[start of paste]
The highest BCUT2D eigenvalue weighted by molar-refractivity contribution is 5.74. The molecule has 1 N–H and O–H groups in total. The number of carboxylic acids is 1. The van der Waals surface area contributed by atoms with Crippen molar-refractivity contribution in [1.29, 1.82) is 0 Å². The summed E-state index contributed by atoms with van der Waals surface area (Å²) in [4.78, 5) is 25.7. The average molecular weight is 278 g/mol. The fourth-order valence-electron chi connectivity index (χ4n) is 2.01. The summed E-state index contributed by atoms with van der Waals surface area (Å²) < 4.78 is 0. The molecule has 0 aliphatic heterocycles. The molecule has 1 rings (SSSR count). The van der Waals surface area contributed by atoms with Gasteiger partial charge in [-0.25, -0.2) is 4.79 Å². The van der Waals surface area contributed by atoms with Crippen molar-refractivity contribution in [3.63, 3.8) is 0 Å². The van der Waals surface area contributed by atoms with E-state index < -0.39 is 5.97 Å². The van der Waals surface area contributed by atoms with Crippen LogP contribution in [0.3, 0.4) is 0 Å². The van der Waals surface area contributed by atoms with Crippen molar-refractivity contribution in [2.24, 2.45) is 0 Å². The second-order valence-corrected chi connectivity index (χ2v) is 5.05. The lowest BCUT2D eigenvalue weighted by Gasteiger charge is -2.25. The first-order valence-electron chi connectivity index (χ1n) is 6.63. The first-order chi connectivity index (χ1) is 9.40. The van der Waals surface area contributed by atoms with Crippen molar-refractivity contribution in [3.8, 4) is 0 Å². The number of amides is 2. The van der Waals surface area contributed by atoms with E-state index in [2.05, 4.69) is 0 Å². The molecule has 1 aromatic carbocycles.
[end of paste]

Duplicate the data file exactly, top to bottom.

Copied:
The highest BCUT2D eigenvalue weighted by molar-refractivity contribution is 5.74. The molecule has 1 N–H and O–H groups in total. The number of carboxylic acids is 1. The van der Waals surface area contributed by atoms with Crippen molar-refractivity contribution in [1.29, 1.82) is 0 Å². The summed E-state index contributed by atoms with van der Waals surface area (Å²) in [4.78, 5) is 25.7. The average molecular weight is 278 g/mol. The fourth-order valence-electron chi connectivity index (χ4n) is 2.01. The summed E-state index contributed by atoms with van der Waals surface area (Å²) < 4.78 is 0. The molecule has 0 aliphatic heterocycles. The molecule has 1 rings (SSSR count). The van der Waals surface area contributed by atoms with Gasteiger partial charge in [-0.25, -0.2) is 4.79 Å². The van der Waals surface area contributed by atoms with Crippen molar-refractivity contribution in [3.63, 3.8) is 0 Å². The van der Waals surface area contributed by atoms with E-state index < -0.39 is 5.97 Å². The van der Waals surface area contributed by atoms with Crippen LogP contribution in [0.3, 0.4) is 0 Å². The van der Waals surface area contributed by atoms with Crippen molar-refractivity contribution in [2.24, 2.45) is 0 Å². The second-order valence-corrected chi connectivity index (χ2v) is 5.05. The lowest BCUT2D eigenvalue weighted by Gasteiger charge is -2.25. The first-order valence-electron chi connectivity index (χ1n) is 6.63. The first-order chi connectivity index (χ1) is 9.40. The van der Waals surface area contributed by atoms with Crippen molar-refractivity contribution in [3.8, 4) is 0 Å². The number of amides is 2. The van der Waals surface area contributed by atoms with E-state index in [2.05, 4.69) is 0 Å². The molecule has 1 aromatic carbocycles.